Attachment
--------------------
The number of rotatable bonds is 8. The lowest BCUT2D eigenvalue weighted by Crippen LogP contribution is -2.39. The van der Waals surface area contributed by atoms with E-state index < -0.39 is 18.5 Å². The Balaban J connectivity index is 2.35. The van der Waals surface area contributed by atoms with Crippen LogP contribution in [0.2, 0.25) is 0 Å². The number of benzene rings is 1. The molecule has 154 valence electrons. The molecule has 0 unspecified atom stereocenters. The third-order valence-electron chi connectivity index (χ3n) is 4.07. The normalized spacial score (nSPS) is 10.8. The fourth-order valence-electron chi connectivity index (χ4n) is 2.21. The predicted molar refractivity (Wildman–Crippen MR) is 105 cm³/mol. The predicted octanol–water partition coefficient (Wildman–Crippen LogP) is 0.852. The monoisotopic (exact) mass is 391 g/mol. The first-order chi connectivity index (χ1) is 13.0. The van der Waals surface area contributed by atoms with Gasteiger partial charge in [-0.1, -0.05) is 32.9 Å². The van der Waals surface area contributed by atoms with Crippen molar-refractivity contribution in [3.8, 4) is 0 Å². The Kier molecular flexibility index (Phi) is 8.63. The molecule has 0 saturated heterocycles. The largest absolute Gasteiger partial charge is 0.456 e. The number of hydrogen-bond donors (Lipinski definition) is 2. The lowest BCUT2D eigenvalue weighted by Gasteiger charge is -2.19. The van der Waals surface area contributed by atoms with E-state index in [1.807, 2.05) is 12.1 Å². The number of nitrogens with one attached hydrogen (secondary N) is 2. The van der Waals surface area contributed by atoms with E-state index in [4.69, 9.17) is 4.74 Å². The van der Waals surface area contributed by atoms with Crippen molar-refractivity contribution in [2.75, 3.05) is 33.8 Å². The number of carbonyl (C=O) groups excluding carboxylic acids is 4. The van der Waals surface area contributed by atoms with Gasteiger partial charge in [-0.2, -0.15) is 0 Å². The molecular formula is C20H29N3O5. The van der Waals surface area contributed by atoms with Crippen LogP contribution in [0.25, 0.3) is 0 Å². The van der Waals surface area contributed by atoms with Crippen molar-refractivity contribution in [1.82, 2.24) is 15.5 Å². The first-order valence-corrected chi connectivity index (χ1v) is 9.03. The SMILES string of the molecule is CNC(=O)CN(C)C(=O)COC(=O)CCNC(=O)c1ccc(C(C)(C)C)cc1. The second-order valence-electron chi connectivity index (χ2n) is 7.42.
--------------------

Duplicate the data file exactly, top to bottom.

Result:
The number of rotatable bonds is 8. The lowest BCUT2D eigenvalue weighted by Crippen LogP contribution is -2.39. The van der Waals surface area contributed by atoms with E-state index < -0.39 is 18.5 Å². The Balaban J connectivity index is 2.35. The van der Waals surface area contributed by atoms with Crippen LogP contribution in [0.2, 0.25) is 0 Å². The number of benzene rings is 1. The molecule has 154 valence electrons. The molecule has 0 unspecified atom stereocenters. The third-order valence-electron chi connectivity index (χ3n) is 4.07. The normalized spacial score (nSPS) is 10.8. The fourth-order valence-electron chi connectivity index (χ4n) is 2.21. The predicted molar refractivity (Wildman–Crippen MR) is 105 cm³/mol. The predicted octanol–water partition coefficient (Wildman–Crippen LogP) is 0.852. The monoisotopic (exact) mass is 391 g/mol. The first-order chi connectivity index (χ1) is 13.0. The van der Waals surface area contributed by atoms with Gasteiger partial charge in [-0.1, -0.05) is 32.9 Å². The van der Waals surface area contributed by atoms with Crippen molar-refractivity contribution in [3.8, 4) is 0 Å². The Kier molecular flexibility index (Phi) is 8.63. The molecule has 0 saturated heterocycles. The largest absolute Gasteiger partial charge is 0.456 e. The number of hydrogen-bond donors (Lipinski definition) is 2. The lowest BCUT2D eigenvalue weighted by Gasteiger charge is -2.19. The van der Waals surface area contributed by atoms with E-state index in [1.807, 2.05) is 12.1 Å². The number of nitrogens with one attached hydrogen (secondary N) is 2. The van der Waals surface area contributed by atoms with E-state index in [4.69, 9.17) is 4.74 Å². The van der Waals surface area contributed by atoms with Crippen molar-refractivity contribution in [2.75, 3.05) is 33.8 Å². The number of carbonyl (C=O) groups excluding carboxylic acids is 4. The van der Waals surface area contributed by atoms with Gasteiger partial charge in [-0.2, -0.15) is 0 Å². The molecular formula is C20H29N3O5. The van der Waals surface area contributed by atoms with Crippen LogP contribution in [0.25, 0.3) is 0 Å². The van der Waals surface area contributed by atoms with Crippen molar-refractivity contribution in [1.82, 2.24) is 15.5 Å². The first-order valence-corrected chi connectivity index (χ1v) is 9.03. The SMILES string of the molecule is CNC(=O)CN(C)C(=O)COC(=O)CCNC(=O)c1ccc(C(C)(C)C)cc1. The second-order valence-electron chi connectivity index (χ2n) is 7.42.